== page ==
As each of us, men and women alike, are freed from restraints of brokenness and human tradition, we rise free to liberate others.  People say that “hurt people, hurt people” but as Christina Cleveland said once, “Free people, free people.”  Liberated people, liberate people.  You can’t walk in the full liberation of the cross of Christ without impacting those around you.

And that liberation is abundant.

You are as free as God says you are- and if Christ has set you free from the law of sin and death, from the curse of the Garden, then you are free indeed.  Walk boldly in your freedom because your influence is not determined by a title, by what other “creations” define for you, but by your identity in God and the good works He’s prepared in advance for you.

What do you need to be freed from to walk forward boldly into what God may be calling you to?  Invite God to simply breathe into you as His instrument and create the soulful notes that only He can.  Then ask yourself, “As I walk free, who am I meant to liberate?”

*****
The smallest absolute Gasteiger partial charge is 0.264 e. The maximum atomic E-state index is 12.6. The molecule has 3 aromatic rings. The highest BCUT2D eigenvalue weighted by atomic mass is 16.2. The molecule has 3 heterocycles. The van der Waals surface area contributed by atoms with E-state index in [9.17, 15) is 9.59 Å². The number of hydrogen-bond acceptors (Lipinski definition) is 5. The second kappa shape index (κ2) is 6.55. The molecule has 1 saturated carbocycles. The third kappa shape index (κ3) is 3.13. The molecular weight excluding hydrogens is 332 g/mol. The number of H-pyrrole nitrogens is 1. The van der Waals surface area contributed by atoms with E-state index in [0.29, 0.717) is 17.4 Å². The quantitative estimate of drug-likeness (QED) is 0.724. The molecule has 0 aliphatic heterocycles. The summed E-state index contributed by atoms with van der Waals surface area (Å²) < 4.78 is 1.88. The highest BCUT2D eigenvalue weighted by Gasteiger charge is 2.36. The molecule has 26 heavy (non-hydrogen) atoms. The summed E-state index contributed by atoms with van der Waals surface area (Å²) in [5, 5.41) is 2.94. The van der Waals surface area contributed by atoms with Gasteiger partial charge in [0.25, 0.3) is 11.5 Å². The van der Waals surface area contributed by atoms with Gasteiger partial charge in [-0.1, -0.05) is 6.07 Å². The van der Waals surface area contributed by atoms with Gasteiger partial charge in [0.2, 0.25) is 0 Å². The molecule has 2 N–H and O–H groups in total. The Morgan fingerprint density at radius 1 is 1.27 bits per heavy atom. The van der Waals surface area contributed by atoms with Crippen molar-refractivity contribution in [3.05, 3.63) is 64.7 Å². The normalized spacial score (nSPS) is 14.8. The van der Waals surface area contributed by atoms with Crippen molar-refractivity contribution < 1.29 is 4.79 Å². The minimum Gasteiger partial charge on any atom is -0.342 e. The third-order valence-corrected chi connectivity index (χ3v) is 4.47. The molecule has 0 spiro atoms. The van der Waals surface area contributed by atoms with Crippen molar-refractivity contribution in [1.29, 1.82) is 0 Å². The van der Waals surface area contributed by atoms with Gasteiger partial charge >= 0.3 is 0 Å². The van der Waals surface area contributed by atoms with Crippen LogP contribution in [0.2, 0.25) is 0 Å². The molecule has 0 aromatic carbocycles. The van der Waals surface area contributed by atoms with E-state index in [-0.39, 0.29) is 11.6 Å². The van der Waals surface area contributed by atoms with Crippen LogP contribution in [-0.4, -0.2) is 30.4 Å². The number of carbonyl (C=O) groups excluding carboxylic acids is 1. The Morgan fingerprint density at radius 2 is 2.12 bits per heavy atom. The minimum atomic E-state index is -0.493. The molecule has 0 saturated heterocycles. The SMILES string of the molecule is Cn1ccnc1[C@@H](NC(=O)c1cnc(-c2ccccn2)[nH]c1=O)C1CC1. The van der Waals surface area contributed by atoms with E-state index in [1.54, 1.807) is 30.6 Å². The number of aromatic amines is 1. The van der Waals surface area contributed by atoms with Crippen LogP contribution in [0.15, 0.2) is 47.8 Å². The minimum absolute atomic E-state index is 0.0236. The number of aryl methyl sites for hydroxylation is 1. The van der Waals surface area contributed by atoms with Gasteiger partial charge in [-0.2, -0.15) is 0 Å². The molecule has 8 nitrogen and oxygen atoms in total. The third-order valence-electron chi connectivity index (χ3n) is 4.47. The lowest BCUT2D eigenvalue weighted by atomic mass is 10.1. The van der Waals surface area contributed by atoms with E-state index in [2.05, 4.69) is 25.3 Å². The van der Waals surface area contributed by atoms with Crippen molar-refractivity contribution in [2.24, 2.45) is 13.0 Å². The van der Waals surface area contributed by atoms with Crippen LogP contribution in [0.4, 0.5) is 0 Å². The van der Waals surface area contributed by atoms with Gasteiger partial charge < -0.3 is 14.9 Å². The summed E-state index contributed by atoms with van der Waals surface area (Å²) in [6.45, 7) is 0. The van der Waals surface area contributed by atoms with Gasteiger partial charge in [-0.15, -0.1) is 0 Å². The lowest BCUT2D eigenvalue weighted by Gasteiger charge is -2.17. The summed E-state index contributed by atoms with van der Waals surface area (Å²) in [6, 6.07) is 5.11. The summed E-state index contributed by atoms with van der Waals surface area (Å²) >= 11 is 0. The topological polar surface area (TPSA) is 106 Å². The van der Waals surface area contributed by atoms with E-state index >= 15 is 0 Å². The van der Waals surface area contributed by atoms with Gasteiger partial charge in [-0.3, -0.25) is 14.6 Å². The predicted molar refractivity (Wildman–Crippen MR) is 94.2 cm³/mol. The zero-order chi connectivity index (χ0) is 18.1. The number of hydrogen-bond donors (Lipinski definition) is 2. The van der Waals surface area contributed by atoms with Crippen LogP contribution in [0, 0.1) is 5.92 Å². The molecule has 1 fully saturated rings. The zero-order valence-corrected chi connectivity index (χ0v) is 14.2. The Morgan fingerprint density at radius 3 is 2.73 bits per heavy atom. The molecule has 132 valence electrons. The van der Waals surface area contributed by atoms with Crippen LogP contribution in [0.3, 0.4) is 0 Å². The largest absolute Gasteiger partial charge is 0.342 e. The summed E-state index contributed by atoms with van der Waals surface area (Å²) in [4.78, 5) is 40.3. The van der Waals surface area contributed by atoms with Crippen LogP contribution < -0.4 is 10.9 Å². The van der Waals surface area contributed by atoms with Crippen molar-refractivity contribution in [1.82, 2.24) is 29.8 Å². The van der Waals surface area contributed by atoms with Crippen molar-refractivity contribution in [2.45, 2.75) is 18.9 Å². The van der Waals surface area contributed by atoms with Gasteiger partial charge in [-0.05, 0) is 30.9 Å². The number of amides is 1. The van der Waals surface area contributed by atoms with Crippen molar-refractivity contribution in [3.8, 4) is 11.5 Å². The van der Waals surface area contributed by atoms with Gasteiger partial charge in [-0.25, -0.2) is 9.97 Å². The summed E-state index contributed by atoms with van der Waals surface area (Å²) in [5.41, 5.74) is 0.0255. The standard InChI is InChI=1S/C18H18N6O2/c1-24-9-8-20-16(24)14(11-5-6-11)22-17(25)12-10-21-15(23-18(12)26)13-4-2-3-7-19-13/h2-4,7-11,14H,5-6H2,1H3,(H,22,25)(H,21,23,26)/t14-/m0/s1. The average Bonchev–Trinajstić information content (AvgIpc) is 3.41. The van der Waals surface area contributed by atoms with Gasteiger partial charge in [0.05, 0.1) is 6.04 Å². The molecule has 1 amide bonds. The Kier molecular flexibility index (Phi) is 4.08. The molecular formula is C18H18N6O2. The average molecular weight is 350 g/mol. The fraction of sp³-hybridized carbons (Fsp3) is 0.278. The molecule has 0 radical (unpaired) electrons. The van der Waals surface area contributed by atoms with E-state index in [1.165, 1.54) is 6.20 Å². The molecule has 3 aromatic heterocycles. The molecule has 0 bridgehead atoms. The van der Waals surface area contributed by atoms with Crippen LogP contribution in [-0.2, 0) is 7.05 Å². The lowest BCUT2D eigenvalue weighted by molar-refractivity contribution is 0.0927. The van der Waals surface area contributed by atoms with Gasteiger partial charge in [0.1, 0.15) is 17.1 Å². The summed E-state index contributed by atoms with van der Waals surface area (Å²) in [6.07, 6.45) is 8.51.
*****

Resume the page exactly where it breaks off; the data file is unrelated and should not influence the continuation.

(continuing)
Further reading:

Galatians 3:28: There is neither Jew nor Gentile, neither slave nor free, nor is there male and female, for you are all one in Christ Jesus.

Galatians 3:13 Christ redeemed us from the curse of the law by becoming a curse for us, for it is written: “Cursed is everyone who is hung on a pole.”

John 8:36: So if the Son sets you free, you will be free indeed.

Romans 8:1-2: Therefore, there is now no condemnation for those who are in Christ Jesus, because through Christ Jesus the law of the Spirit who gives life has set you[a] free from the law of sin and death.